. According to a number of researchers (Desjardins et al., 2016; Kalenda & Kočvarová, 2020; Rubenson, 2018), in the case of NFE, we may observe both an increase in the share of education and training focused on work skills and an increase in the proportion of learning activities paid for by employers. Due to the NFE's inclination towards the world of work, it can therefore be expected that the share of guided on-the-job training, which will form the central part of all NFE training activities, will increase. In other words, there will be a homogenization of NFE in terms of this learning activity.
in most countries (Desjardins, 2017, 2020a; Rubenson, 2018) should reduce inequalities in participation in different types of NFE among different social groups. As a result, traditional inequalities such as gender, age, and education should not play a significant role in engaging in different types of NFE. These are forms of private tuition which may have the highest costs in terms of learners and which (economic) inequalities may intervene most strongly.
Although NFE is one of the most widespread forms of lifelong learning, which underwent dramatic changes in the last decade, we still have only basic knowledge of the changing offer of its various types and factors that influence adult involvement in them. If NFE is researched, the participation of individuals in different educational activities is usually not considered (e.g., Boeren, 2016, 2017; Lee, 2017; Lee & Desjardins, 2019; Merriam & Baumgartner, 2020; Rubenson, 2018). In representative surveys from the Czech Republic, participation in various NFE types has not yet been addressed (e.g. Kalenda 2015, Kalenda et al., 2020; Vaculíková et al., 2020).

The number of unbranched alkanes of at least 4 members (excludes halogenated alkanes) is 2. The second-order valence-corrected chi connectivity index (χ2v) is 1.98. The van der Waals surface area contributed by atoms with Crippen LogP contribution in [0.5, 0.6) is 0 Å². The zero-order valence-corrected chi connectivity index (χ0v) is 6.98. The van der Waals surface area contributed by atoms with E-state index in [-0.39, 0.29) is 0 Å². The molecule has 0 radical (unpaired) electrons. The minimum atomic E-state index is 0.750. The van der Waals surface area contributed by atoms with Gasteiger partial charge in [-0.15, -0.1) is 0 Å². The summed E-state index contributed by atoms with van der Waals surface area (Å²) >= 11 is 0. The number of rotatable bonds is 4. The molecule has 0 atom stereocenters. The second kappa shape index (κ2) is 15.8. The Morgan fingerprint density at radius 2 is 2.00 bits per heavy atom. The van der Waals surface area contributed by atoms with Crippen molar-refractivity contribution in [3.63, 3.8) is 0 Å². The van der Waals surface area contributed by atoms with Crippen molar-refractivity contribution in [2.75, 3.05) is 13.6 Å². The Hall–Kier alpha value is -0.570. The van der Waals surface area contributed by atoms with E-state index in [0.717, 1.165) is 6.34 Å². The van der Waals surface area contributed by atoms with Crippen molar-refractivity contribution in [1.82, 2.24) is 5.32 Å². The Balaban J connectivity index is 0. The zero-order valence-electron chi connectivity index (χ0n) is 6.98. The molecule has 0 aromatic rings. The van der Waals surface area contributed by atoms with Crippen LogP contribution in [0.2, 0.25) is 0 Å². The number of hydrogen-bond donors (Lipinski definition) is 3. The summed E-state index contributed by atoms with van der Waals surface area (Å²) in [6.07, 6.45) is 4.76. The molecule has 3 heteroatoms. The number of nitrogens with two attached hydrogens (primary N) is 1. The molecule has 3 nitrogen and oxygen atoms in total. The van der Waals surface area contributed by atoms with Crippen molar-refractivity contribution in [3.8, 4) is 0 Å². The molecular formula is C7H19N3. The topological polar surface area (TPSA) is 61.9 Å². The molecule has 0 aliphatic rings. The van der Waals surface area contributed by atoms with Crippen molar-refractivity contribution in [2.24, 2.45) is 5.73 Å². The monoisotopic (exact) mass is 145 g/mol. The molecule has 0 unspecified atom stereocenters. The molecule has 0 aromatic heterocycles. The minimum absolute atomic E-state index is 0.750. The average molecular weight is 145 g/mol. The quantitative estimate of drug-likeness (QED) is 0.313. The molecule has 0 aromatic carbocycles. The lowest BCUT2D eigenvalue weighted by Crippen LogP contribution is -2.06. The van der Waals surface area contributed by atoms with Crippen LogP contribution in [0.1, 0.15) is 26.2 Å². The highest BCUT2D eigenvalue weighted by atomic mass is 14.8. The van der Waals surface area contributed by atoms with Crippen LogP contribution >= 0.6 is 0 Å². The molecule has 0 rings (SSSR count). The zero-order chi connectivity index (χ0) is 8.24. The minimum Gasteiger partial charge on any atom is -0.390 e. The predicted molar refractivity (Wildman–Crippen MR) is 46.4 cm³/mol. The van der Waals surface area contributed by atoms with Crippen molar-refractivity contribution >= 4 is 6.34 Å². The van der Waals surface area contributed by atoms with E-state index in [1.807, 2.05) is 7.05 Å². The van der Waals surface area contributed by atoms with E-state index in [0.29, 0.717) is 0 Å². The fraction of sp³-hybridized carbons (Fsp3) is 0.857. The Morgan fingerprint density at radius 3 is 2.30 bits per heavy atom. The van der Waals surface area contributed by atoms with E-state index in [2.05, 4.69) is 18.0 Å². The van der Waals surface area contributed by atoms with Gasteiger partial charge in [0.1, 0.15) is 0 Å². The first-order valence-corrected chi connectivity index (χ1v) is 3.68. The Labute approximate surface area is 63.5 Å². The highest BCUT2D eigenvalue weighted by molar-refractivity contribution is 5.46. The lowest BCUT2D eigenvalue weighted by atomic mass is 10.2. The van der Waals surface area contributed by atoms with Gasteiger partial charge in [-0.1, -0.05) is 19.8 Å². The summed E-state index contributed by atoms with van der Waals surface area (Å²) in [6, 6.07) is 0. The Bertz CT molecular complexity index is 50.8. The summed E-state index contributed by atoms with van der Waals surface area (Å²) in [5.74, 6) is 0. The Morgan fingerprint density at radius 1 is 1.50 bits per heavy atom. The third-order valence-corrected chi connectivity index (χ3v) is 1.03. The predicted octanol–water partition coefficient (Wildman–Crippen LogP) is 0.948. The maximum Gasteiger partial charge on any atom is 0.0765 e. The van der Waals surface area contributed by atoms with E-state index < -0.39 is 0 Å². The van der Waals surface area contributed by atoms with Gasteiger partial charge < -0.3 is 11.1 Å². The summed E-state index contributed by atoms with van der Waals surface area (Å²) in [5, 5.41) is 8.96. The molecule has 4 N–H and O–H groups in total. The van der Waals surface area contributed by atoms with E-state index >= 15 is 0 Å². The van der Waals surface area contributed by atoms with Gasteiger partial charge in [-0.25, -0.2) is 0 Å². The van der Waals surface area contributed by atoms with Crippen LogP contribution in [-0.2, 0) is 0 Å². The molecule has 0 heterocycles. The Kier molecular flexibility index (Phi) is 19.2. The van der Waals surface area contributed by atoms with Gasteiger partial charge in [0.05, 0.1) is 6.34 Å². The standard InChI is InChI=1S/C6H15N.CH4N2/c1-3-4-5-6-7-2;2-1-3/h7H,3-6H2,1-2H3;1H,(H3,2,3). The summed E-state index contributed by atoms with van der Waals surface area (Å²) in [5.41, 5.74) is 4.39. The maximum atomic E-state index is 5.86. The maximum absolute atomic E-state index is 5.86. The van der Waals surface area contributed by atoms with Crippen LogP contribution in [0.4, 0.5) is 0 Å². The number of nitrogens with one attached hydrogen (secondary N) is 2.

Regarding the identified research problems, the study focuses on answering three interconnected research questions:
RQ1: What was the development of the use of various types of NFE in CZ after 2010?
RQ2: How did the development of the use of different types of NFE differ between job-oriented and non-job-oriented training?
RQ3: What kind of groups of participants can be identified? What are their key characteristics and how did they change between 2011 and 2016?
Purpose of the Study
Following these questions, the study aims to map out: (1) The development of the use of different types of NFE in the field of job-oriented and non-job-oriented training between 2011 and 2016 (see, RQ1 and RQ2); (2) the groups of participants in particular types of NFE between 2011 and 2016: (a) courses, (b) workshops, (c) private tuition, (d) guided on-the-job training, and describe their basic sociodemographic features (see, RQ3).
We use a secondary analysis of the data from the Adult Education Survey (AES) from 2011 (N=10,253) and 2016 (N=12,468) and compare them to meet these goals. Only NFE participants were included in the analysis, who also stated whether their participation was primarily job-related or personal-related, namely, n = 3263 (AES 2011) and n = 4840 (AES 2016). The results of both surveys are processed using descriptive and cluster analysis (K-means cluster) focused on the change of crucial variables, i.e., the forms of NFE offered and microsocial factors, including motivation for education. As part of the analysis, weights were applied to ensure the representativeness of both samples for the Czech Republic.